It will be seen best in FIG. 1 that motor 10 includes a motor housing 76, which is located around stator 12 and holds stator 12, termination board 30, and holder 28 together with a flange 80. A termination cover 78 is attached to motor housing 76 and is positioned on the opposite side of termination board 30. It will be understood that power connector pins 64 and control connector pins 42, as well as sockets 68 and 56 surrounding such respective pins, will extend outwardly of housing 76 and termination cover 78.
With respect to the manufacture of termination board 30, first and second stampings 32 and 34 (as seen in FIGS. 5A and 6A) are positioned in a mold where they are held by pairs of opposing pins at the holes in connection points 44 and connection points 60, 62 and 74, respectively. Pairs of opposing pins are also located at locations where bridges 46 and 66 are pierced to detach individual conductive paths in first and second stampings 32 and 34. Thereafter, the high dielectric material used for termination board housing 36 is injected into the mold to encapsulate the conductive paths of first and second stamping 32 and 34, as well as form sockets 56 and 68 around control connector pins 42 and power connector pins 64. Preferably, walls 70 with ribs 71 and 73 are also formed to maintain the positioning of winding terminals 58. Once the termination board housing 36 has cured, termination board 30 is removed from the mold, bridges 67 are removed from second stamping 34, and terminals 58 are bent into position. The construction of termination board 30 and the respective materials utilized for first stamping 32, second stamping 34, and termination board housing 36 enable it to handle currents in excess of 25 Amperes, which is much greater than that handled by current printed circuit board technology.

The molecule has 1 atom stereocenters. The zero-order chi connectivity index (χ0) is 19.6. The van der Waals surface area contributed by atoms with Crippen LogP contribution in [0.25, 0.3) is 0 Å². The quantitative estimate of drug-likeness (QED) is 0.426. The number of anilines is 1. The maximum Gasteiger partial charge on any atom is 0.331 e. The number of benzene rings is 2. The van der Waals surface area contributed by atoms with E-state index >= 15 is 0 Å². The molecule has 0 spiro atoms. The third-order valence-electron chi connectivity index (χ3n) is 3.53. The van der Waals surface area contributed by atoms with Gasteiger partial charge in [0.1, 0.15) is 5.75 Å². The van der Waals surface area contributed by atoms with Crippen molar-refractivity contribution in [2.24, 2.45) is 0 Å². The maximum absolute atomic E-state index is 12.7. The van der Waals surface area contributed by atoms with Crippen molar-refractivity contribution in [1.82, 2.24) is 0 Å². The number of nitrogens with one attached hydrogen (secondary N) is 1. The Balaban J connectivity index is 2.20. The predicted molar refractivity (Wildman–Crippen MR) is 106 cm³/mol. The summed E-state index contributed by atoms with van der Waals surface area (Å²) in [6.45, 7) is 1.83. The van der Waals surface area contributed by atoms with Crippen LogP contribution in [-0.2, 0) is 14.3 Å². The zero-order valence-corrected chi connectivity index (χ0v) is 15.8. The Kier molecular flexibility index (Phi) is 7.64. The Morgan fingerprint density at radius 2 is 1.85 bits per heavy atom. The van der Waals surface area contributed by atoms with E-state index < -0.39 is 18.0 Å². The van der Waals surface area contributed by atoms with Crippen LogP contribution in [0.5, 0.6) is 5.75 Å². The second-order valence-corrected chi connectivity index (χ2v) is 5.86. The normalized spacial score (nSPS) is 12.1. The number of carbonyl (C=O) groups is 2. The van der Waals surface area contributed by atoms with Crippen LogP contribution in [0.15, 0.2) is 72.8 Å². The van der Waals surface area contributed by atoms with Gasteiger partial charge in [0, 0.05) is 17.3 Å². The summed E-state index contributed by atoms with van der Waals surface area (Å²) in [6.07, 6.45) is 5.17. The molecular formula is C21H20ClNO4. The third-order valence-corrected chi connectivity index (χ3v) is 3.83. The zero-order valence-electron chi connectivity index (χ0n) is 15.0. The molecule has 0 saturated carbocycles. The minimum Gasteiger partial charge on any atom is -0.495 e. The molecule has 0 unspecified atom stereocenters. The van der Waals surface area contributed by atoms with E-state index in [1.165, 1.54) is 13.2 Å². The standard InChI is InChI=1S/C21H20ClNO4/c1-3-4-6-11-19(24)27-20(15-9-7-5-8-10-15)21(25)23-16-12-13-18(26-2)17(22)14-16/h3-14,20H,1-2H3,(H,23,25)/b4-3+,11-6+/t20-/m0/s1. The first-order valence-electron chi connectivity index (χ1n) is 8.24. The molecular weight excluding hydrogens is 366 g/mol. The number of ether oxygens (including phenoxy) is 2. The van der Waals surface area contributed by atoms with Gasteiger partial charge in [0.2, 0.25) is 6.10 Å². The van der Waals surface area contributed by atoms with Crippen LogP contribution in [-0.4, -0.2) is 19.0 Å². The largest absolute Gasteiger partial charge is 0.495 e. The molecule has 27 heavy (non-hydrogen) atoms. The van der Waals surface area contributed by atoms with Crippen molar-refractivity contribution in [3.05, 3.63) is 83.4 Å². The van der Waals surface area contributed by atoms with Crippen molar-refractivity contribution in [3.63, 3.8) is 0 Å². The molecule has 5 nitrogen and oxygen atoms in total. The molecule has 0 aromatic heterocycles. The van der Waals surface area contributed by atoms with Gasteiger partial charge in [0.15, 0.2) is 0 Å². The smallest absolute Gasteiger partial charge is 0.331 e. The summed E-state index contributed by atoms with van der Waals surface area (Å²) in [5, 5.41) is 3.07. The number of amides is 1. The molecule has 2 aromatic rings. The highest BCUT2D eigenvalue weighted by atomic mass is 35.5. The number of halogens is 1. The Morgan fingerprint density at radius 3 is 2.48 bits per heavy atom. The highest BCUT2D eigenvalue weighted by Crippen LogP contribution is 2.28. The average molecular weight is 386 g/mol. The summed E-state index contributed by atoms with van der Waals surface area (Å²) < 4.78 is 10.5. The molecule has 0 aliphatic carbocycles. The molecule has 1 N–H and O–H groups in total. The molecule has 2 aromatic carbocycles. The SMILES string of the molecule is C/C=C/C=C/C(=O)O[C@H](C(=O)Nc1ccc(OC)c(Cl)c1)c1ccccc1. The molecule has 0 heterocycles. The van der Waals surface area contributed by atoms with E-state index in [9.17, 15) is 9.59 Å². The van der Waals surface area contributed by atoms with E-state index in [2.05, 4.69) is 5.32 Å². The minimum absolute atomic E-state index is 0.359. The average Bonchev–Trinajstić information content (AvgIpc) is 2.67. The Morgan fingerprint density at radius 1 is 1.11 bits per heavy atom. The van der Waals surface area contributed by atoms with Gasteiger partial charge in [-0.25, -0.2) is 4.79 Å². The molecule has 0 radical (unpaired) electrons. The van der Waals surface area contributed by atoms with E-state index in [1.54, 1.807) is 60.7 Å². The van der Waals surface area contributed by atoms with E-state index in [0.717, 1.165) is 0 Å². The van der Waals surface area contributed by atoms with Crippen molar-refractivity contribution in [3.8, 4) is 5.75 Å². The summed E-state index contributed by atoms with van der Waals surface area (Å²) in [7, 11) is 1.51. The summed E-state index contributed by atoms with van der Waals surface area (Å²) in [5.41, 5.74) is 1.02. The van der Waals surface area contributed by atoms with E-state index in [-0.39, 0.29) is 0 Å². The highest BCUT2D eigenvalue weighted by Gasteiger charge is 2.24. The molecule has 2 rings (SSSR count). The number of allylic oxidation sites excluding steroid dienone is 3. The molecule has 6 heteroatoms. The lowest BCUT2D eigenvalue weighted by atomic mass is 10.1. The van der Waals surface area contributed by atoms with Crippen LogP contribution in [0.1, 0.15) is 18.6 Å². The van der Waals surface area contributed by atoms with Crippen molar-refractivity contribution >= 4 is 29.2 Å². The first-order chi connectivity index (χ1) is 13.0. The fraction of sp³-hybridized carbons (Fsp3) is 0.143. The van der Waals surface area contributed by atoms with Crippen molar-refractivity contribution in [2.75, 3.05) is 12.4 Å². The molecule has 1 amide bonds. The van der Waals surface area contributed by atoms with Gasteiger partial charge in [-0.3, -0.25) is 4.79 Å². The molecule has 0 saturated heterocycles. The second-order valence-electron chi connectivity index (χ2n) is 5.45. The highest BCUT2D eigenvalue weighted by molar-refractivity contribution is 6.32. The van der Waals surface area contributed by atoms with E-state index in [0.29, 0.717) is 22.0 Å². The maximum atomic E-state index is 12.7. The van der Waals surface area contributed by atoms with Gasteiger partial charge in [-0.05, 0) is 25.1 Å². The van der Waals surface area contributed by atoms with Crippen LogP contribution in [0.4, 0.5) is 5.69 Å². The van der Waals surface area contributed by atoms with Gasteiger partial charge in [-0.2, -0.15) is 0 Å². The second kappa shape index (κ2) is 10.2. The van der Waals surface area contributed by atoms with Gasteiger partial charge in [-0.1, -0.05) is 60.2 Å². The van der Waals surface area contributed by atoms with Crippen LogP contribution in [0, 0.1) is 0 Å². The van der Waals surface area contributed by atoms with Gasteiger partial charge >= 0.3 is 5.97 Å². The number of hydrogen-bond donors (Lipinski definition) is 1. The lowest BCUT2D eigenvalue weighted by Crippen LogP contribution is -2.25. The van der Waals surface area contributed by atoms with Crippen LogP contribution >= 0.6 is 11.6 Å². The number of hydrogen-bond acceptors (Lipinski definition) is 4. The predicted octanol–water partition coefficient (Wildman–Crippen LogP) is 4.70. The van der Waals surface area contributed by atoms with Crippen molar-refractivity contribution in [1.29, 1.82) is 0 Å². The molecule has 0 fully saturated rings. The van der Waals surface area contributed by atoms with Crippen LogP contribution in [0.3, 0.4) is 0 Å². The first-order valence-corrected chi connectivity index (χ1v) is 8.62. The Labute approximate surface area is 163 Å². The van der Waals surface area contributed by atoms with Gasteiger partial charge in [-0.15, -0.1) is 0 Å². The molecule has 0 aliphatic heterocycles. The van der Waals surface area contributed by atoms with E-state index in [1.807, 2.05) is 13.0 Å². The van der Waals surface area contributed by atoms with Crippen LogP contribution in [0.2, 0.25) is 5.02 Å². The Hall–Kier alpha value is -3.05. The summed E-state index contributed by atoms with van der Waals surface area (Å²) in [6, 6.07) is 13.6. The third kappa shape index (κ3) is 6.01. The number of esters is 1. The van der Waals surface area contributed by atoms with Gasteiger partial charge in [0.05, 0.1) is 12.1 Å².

Having shown and described the preferred embodiment of the present invention, further adaptations of the termination board for a brushless DC motor can be accomplished by appropriate modifications by one of ordinary skill in the art without departing from the scope of the invention. In particular, annular wall 31 of holder 28 may be incorporated into the bottom surface of termination board housing 36, for example.
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|WO2003026104A2 *||Sep 11, 2002||Mar 27, 2003||Brose Fahrzeugteile Gmbh & Co. Kg, Coburg||Drive unit comprising an electric motor for adjusting devices in motor vehicles|
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|WO2008122387A2||Apr 1, 2008||Oct 16, 2008||Sew-Eurodrive Gmbh & Co. Kg||Electric motor and fixing device for a printed circuit board|
|WO2008122387A3 *||Apr 1, 2008||Mar 19, 2009||Jochen Pfann||Electric motor and fixing device for a printed circuit board|
|WO2013154941A2||Apr 5, 2013||Oct 17, 2013||Globe Motors, Inc.||Method of positioning a sensor within a motor assembly|
|U.S. Classification||310/71, 310/68.00D, 310/68.00R, 310/68.00E|
|International Classification||H02K5/22, H02K11/00, H02K29/08|
|Cooperative Classification||H02K11/33, H02K29/08, H02K2211/03, H02K5/225|
|European Classification||H02K11/00H1, H02K5/22B, H02K29/08|
|Feb 2, 1996||AS||Assignment|
Owner name: GLOBE MOTORS, OHIO
Free format text: ASSIGNMENT OF ASSIGNORS INTEREST;ASSIGNORS:BATTEN, L. JAY;QUEARY, DENNIS L.;REEL/FRAME:007794/0595
Effective date: 19951102
|Aug 25, 1998||CC||Certificate of correction|
|Dec 5, 2001||FPAY||Fee payment|
Year of fee payment: 4
|Jun 7, 2002||AS||Assignment|
Owner name: GLOBE MOTORS, INC., OHIO
Free format text: CHANGE OF NAME;ASSIGNOR:LABINAL COMPONENTS & SYSTEMS, INC.;REEL/FRAME:012973/0573
Effective date: 20000609
|Dec 15, 2005||FPAY||Fee payment|
Year of fee payment: 8
|Jan 25, 2010||REMI||Maintenance fee reminder mailed|
|Jun 23, 2010||LAPS||Lapse for failure to pay maintenance fees|
|Aug 10, 2010||FP||Expired due to failure to pay maintenance fee|
Effective date: 20100623